As well as her support, Washington started a GoFundMe campaign. However, the bulk of her funding came from engaging students and faculty by selling hotdogs on campus, in the quad and at events.

“I was known as the hotdog lady,” She said with a laugh. “If I mentioned I was the one going to South Africa, they’d say, ‘Oh, OK,’ but if I said, I was the one selling hotdogs, everybody knew who I was.”

Her efforts paid off though, and July 9 she boarded a plane that traveled from Dubai to the United Arab Emirates, and eventually landing in Cape Town, South Africa, two days later.

“We were there for two weeks,” Washington said. “Each day we had to get up about 6 a.m. because we had to be at the jobsite by 7, 7:30 the latest, and each day they had a very empowering speech by one of the locals or sponsors who came just to get us motivated and start our day.”

Working with her were over a thousand volunteers from all over the world, coming from Dubai, Ireland, Germany, Malawi, and Zimbabwe to name a few.

“Our beneficiaries who actually received the houses worked with us too, so we were actually able to meet them,” Washington said.

The beneficiaries were those who were affected by the South African apartheid, a structure that had been in place for decades, separating people based on race and skin color, according to professor of anthropology at Skyline Lori Slicton.

“Black people suffered incredibly under that system,” Slicton said. “Nelson Mandela is probably the most famous person who spoke out very effectively about the injustices and the violence of a system like that.”

For Washington, the apartheid hit close to home.

“It touched me in the sense that I come from a biracial family, and to know that my dad because of his ethnic background, and my mom because of her ethnic background would have been torn apart,” Washington said. “I would have lost both of my family members because of my skin color.”

In addition to interacting with the beneficiaries, Washington’s group also visited day cares and preschools still open during the summer.

“I fell in love with this little girl from this tribe called Xhosa and she didn’t speak much English, she spoke her native language, but was beautiful, about 3-years-old,” she said. “Her name was Mbesa. To this day she touches my heart and made me realize this is something I should be doing.”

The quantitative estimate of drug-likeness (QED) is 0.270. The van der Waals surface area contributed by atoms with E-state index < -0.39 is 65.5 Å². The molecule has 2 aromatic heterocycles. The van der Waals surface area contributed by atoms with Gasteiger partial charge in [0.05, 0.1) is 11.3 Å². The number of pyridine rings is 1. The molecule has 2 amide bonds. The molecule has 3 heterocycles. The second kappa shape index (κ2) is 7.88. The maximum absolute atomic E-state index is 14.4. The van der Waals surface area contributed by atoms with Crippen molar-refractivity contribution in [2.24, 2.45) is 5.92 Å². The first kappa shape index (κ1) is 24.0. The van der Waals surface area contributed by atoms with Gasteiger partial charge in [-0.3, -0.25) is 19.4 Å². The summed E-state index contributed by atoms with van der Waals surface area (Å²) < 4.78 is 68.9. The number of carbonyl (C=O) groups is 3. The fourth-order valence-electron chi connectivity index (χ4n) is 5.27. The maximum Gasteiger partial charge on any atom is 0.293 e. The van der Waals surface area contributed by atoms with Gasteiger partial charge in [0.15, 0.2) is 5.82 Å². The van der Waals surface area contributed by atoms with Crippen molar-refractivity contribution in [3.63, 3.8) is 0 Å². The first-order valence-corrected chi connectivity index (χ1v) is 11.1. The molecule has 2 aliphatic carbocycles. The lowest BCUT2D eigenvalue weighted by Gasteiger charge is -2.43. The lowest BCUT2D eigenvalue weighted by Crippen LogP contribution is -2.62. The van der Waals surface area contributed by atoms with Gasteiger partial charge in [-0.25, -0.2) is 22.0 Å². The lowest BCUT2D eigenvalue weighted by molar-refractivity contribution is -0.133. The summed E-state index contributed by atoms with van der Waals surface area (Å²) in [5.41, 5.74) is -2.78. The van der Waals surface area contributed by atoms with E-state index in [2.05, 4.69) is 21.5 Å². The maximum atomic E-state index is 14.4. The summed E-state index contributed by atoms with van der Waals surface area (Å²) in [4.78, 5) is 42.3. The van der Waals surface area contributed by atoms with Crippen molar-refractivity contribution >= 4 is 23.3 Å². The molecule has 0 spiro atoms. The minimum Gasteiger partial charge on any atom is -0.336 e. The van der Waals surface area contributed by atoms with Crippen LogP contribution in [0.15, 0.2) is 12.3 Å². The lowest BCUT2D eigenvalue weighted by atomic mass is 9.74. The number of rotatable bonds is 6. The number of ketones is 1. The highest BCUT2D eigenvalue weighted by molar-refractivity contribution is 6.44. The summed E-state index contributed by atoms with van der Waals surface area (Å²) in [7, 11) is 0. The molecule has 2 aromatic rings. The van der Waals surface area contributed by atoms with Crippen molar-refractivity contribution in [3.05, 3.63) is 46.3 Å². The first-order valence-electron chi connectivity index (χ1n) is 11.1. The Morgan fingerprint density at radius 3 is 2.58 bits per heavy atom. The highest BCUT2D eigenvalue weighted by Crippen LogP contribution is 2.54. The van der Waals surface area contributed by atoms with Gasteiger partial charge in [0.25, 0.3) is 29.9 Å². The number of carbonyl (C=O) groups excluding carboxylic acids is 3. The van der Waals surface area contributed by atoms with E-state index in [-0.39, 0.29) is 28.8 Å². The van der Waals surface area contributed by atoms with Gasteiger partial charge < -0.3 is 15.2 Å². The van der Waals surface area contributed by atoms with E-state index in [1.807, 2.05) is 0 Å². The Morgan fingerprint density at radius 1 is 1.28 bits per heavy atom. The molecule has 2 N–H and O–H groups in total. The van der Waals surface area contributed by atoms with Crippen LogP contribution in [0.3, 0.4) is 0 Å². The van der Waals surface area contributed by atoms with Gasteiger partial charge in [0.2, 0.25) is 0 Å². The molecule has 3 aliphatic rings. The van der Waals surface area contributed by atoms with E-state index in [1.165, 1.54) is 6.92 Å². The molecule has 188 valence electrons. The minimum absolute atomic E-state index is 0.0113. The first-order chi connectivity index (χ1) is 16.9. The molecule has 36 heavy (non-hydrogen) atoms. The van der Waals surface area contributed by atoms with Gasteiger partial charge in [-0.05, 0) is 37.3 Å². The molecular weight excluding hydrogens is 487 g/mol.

John Ulloa, instructor of history and anthropology at Skyline, encourages students to study abroad, recognizing the growth that can come from experiencing life in other countries.

“It’s always beneficial when we step out of our own comfort zone and get into somebody else’s space to try to get a better understanding of the host culture and society,” Ulloa said. “It also gives us an opportunity to reflect on our own experiences and then to bring all that cultural vitality back and implement it, either comparing it to how we live, or to be aware of how other people live to further expose that here as we navigate in our own spaces.”

Washington is planning to do just that, deciding to not only continue accounting at the university level, but to double major in education as well.

“I realized there is so much more than just living in a capitalistic economy and society, and that people abroad in these third world counties are not as privileged as we are,” she said. “One thing I can do is give back, whether it’s teaching English, sustainability, math, or how to foster and grow a business.”

For Washington, following her heart to serve in Cape Town taught her a lot.

“Do what makes you happy, what feels good in your heart, and travel, travel, travel,” she said. “The world is your oyster; you will not believe what you learn about yourself and see when you do.”

For more information about HFH visit: http://www.habitat.org/